San Francisco - New Jersey - Regensburg, Germany - Boston

NASCI Strategic Planning Retreat in May, 2005

Managing non-profit scientific & medical societies since 1992

As the founder and main worker bee at Rhema Association Management, I have always had to push the boundaries of information technology to do more with less. Back in the mid 1990’s it took a team of four full time worker bees to manage all the details of a handful of growing international societies, their annual meetings, journal subscriptions, membership applications and dues renewals. With today’s advances in information technology all that and more can be efficiently & effectively handled through a well featured Virtual Office and someone who knows how to choose and use the best technology for the job at hand. Over the past 25 years I’ve welcomed the technological advances that have helped to streamline Association Management, and adapted to them even as they were in their infancy. If a technology vendor isn’t keeping up, I find a more innovative one to work with. Can’t wait to see what tomorrow’s innovations will unleash on association management!

Career Highlights

Experience Managing a Virtual Society Office
International medical and scientific societies have always had “virtual offices” because the staff could never be in all places where the members, leaders and other stakeholders are located. Today’s advances in information technology have transformed the way international societies communicate, network and disseminate their message.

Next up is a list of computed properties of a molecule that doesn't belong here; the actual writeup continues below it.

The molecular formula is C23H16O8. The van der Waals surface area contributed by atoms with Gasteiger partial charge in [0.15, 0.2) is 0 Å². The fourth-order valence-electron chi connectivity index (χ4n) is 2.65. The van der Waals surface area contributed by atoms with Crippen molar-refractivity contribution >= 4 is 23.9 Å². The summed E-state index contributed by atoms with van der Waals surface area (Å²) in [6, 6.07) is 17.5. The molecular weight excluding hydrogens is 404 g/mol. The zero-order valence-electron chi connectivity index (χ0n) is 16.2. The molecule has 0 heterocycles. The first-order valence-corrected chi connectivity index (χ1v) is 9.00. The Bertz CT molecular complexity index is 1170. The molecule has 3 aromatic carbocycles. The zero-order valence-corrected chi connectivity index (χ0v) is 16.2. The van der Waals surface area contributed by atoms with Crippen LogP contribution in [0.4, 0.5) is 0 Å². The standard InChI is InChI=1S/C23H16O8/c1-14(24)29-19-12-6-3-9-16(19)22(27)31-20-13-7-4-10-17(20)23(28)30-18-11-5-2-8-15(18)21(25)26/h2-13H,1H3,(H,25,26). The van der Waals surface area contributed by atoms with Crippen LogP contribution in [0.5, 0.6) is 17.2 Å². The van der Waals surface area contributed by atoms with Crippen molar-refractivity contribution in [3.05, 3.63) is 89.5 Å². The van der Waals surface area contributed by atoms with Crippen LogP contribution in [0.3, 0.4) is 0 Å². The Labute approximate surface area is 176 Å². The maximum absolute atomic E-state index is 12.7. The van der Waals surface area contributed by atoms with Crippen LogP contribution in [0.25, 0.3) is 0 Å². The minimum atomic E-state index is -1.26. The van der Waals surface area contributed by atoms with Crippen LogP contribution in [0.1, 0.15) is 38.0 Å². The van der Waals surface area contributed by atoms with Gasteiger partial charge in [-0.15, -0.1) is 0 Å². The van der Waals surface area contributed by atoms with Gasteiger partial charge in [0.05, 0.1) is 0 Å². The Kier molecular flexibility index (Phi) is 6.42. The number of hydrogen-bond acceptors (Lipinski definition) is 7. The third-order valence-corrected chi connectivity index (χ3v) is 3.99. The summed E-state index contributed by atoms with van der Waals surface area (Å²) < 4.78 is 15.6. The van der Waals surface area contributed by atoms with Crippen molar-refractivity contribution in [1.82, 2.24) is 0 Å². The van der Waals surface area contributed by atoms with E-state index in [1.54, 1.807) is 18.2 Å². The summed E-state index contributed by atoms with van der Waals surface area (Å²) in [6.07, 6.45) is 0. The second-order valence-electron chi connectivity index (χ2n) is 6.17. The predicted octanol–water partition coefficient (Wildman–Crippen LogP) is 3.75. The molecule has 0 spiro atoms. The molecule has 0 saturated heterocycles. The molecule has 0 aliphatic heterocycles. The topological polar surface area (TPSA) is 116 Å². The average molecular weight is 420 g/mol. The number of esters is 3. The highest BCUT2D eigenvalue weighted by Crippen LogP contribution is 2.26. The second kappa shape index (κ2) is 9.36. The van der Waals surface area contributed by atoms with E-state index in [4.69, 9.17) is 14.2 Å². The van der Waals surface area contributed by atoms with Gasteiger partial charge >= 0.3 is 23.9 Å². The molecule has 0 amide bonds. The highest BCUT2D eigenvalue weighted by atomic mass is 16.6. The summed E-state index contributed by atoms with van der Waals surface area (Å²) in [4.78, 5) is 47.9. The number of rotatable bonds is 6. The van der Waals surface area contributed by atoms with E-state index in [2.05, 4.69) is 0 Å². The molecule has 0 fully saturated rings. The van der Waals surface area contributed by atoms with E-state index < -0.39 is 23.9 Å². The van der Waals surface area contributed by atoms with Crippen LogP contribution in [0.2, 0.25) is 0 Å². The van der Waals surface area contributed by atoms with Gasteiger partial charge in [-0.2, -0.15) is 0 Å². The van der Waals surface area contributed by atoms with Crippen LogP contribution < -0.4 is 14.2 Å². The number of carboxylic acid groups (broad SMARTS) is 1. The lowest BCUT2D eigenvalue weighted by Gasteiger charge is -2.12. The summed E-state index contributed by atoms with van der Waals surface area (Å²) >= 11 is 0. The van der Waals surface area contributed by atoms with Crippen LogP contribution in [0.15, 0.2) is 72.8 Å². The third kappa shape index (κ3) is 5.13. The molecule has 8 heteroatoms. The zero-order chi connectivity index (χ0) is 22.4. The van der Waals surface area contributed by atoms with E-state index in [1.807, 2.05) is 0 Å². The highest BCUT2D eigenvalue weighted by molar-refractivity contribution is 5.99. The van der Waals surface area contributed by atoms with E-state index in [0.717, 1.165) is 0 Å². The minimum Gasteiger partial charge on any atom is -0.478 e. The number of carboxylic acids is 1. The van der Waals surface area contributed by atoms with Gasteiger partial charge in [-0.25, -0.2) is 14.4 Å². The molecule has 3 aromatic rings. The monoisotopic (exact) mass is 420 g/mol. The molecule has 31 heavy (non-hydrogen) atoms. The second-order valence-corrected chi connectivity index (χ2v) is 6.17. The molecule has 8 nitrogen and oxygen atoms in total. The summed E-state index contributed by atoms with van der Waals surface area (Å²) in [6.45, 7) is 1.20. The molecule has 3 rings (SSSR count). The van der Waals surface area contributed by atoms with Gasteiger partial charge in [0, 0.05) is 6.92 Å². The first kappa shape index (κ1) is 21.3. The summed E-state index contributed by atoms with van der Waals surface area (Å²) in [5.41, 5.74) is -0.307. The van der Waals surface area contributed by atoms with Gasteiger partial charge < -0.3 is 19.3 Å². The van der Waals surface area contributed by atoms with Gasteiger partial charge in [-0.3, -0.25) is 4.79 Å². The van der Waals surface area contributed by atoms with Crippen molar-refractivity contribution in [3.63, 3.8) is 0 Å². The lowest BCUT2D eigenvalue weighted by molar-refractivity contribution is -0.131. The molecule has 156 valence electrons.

Is the society currently facing multiple-year net losses or is the membership association technology outdated? Than a financially disciplined, bottom-line, results oriented manager with experience managing non-profits in a collaborative environment can help reshape the organization to not only get back on solid ground but to flourish.

Managing Director Experience

Since December 2016 – International Cytokine & Interferon Society (formerly ISICR and ICS), Joan, and her Virtual Office, have replaced the staff at the FASEB campus in Bethesda, MD which had managed the ISICR and then the merged society since 1996. By transitioning to a Virtual Office, the society will save on administrative costs and can focus its resources on promoting the fields of cytokine, interferon, and chemokine biology, and growing as a network to facilitate research communication to ultimately translate discoveries to improve human health. The International Cytokine & Interferon Society, (ICIS) is a non-profit organization of close to 1,000 scientists devoted to research in the fields of cytokine, interferon and chemokine cell biology, molecular biology, biochemistry and the clinical use of these biological response modifiers. Bringing together scientists across many different research disciplines, the International Cytokine & Interferon Society is the premier organization promoting the field of cytokine biology, impacting all aspects of medicine, from cancer to autoimmune disease to neural development and function. A common ground where scientists interested in all aspect of cytokine biology can join and work together to better human health. Please visit the website we recently designed for more information: www.cytokinesociety.org